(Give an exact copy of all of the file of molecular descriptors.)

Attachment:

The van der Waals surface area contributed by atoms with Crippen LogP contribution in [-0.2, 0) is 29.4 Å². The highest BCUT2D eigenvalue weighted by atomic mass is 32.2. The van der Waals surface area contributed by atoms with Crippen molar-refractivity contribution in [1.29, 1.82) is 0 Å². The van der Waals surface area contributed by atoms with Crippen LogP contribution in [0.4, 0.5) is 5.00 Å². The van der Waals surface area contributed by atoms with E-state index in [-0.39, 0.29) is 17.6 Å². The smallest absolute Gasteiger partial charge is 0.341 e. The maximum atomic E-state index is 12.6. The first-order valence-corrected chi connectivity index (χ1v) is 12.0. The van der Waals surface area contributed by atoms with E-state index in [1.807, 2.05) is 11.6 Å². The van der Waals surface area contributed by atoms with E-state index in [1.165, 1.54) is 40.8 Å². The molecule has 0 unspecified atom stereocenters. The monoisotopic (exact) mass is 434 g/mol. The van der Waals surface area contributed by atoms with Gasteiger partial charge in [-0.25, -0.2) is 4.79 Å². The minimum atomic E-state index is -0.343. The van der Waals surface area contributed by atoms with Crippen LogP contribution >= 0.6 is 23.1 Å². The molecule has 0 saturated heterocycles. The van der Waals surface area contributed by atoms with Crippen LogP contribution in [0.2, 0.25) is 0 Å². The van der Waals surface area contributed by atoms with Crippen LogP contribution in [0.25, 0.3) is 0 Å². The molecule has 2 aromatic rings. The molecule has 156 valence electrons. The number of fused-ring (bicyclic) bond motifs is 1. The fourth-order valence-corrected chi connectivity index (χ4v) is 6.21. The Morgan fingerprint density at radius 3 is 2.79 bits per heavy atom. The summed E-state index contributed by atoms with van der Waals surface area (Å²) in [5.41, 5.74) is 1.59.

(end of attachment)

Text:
The van der Waals surface area contributed by atoms with Crippen LogP contribution in [-0.2, 0) is 29.4 Å². The highest BCUT2D eigenvalue weighted by atomic mass is 32.2. The van der Waals surface area contributed by atoms with Crippen molar-refractivity contribution in [1.29, 1.82) is 0 Å². The van der Waals surface area contributed by atoms with Crippen LogP contribution in [0.4, 0.5) is 5.00 Å². The van der Waals surface area contributed by atoms with E-state index in [-0.39, 0.29) is 17.6 Å². The smallest absolute Gasteiger partial charge is 0.341 e. The maximum atomic E-state index is 12.6. The first-order valence-corrected chi connectivity index (χ1v) is 12.0. The van der Waals surface area contributed by atoms with E-state index in [1.807, 2.05) is 11.6 Å². The van der Waals surface area contributed by atoms with E-state index in [1.165, 1.54) is 40.8 Å². The molecule has 0 unspecified atom stereocenters. The monoisotopic (exact) mass is 434 g/mol. The van der Waals surface area contributed by atoms with Gasteiger partial charge in [-0.25, -0.2) is 4.79 Å². The minimum atomic E-state index is -0.343. The van der Waals surface area contributed by atoms with Crippen LogP contribution >= 0.6 is 23.1 Å². The molecule has 0 saturated heterocycles. The van der Waals surface area contributed by atoms with Crippen LogP contribution in [0.2, 0.25) is 0 Å². The van der Waals surface area contributed by atoms with Crippen LogP contribution in [0.25, 0.3) is 0 Å². The molecule has 2 aromatic rings. The molecule has 156 valence electrons. The number of fused-ring (bicyclic) bond motifs is 1. The fourth-order valence-corrected chi connectivity index (χ4v) is 6.21. The Morgan fingerprint density at radius 3 is 2.79 bits per heavy atom. The summed E-state index contributed by atoms with van der Waals surface area (Å²) in [5.41, 5.74) is 1.59.